What is Stress?
- Stress is a normal reaction to any pressure or change
- It involves physical and mental arousal which helps us respond to these pressures by motivating us and increasing our ability to focus
- Stress becomes unhealthy when it lasts for a long time or the emotional or physical aspects become overwhelming.
- Stress can make us feel uptight, angry, overwhelmed and long-term stress can lead to depression.
How to Recognise Stress
There are both physical and psychological / emotional signs of stress.
- Racing heart
- Low sex drive
- Sore muscles
- Dry mouth
Psychological and emotional signs
- Frustration, anger
- Increased anxiety and worrying
- Difficulties concentrating
- Increased irritability, snappiness
- Racing thoughts
There are two primary types of stress
- External stress occurs in response to environmental factors which are largely beyond our control, although we can learn how best to respond to these stressors. Examples of external stress include sustaining an injury, or getting a flat tire on the way to work.
- Internal stress is stress that we cause for ourselves, through negative beliefs, poor time management, poor problem-solving skills, etc. Examples of internal stress that we can cause for ourselves include:
- Imagining the ‘worst case scenario’
- Taking on more tasks than we can handle
- Leaving things to the last minute
- Poor organisation
What Can Cause Stress?
A multitude of factors can cause stress. Some of the common ones are:
- Change (e.g., moving house, jobs, start or end of a relationship)
- Conflict or bullying (e.g., in a relationship, with work colleagues, at school)
- Expectations to perform (e.g., exams, work)
- Health issues or disability of self or family
- Death of loved ones
- New responsibilities
- Time pressure (insufficient time to get a particular task done)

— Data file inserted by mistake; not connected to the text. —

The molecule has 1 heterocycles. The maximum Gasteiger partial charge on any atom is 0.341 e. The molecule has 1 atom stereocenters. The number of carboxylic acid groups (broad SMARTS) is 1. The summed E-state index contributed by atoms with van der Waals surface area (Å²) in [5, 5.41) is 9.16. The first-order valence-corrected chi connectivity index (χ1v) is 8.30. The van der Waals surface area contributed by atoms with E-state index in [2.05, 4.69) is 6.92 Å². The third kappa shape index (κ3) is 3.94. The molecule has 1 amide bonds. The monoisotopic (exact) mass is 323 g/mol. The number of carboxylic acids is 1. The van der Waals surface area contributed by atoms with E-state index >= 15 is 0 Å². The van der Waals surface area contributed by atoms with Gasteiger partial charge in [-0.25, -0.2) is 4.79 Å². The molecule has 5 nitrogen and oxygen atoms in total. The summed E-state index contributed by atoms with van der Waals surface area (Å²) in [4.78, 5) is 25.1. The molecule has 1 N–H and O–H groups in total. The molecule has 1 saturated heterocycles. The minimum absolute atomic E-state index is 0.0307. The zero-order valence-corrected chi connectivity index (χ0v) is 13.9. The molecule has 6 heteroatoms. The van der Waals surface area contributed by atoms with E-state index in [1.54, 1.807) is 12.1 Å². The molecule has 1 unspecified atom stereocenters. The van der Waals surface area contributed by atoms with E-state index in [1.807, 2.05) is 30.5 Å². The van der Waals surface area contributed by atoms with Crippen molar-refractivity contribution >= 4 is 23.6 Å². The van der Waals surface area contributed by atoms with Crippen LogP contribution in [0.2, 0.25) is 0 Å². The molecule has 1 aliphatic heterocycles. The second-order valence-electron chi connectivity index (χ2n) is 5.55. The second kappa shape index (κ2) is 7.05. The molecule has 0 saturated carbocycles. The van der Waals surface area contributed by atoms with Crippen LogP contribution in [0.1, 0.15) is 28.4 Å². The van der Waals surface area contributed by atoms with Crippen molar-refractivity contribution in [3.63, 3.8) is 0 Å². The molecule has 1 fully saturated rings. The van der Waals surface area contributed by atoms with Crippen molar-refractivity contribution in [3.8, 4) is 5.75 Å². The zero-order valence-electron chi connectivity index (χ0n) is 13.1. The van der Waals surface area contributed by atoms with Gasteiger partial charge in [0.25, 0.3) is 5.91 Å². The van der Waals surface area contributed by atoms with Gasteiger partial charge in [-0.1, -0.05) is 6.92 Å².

- Too many tasks and responsibilities
Stress Management Techniques
- Time management
- Setting realistic goals
- Relaxation strategies
- Helpful thinking and coping self-talk
1. Time management
One of the main causes of stress is being overwhelmed by daily tasks. Deadlines, pressures, our own expectations and fears of failure to do things within a short space of time can make us feel stressed. When we fail to accomplish our tasks we are often left feeling hopeless, frustrated, or inadequate. Learning to manage your time effectively can help decrease the stress associated with daily living. One strategy to accomplish this can be to develop a ‘to do’ list, prioritise items on the list, and then ‘tick off’ tasks as they are accomplished.
2. Goal setting
Planning your short- and long-term goals is an important component of stress management. It is important that any such goals are clearly defined (not vague), as well as being realistic and achievable. It is also important to plan out how you will achieve each goal, to monitor your progress toward goals and then reward yourself for achieving them.
3. Relaxation strategies
There are specific techniques you can learn to help you to relax such as diaphragmatic breathing, progressive muscle relaxation, and attentional relaxation. These techniques are easy to learn and help to reduce physical tension and stress in your body.
This involves slowing your breathing rate down, and using your diaphragm (the muscle at the base of your lungs) to take slow, regular breaths. This is referred to as a ‘portable’ strategy because you can use it to manage stress anywhere and any time.
Progressive Muscle Relaxation (PMR)
PMR involves systematically tensing and releasing different muscle groups in the body and focusing on the difference between feeling relaxed and feeling tense.
This involves focusing as much of your attention as possible to something that you are imagining in your mind. For example, counting backwards from 100 by 3’s, or picturing a scene using all of your five senses.
As well as specific techniques, you can relax and reduce stress by doing anything that you enjoy, such as listening to music, going for a walk, playing with a pet, going to the gym, yoga, etc.
4. Helpful thinking and Coping Self-Talk
This type of self-talk is not about putting on a pair of ‘rose-coloured glasses’ and pretending that things are fine when they are not. Instead it involves acknowledging the difficulties that you may be experiencing and thinking about the situation in the most realistic way possible.
Examples of coping statements include:
- “It feels awful and unbearable but I can deal with it”
- “What I am feeling is normal anxiety and it will pass with time”
- “I’m going OK. I’ll just keep going slowly and do the things I can.”
If you would like to find out more about our treatment for Stress, or to book an appointment with one of our clinical psychologists who provides treatment for this condition, please email or call the clinic on 02 9438 2511.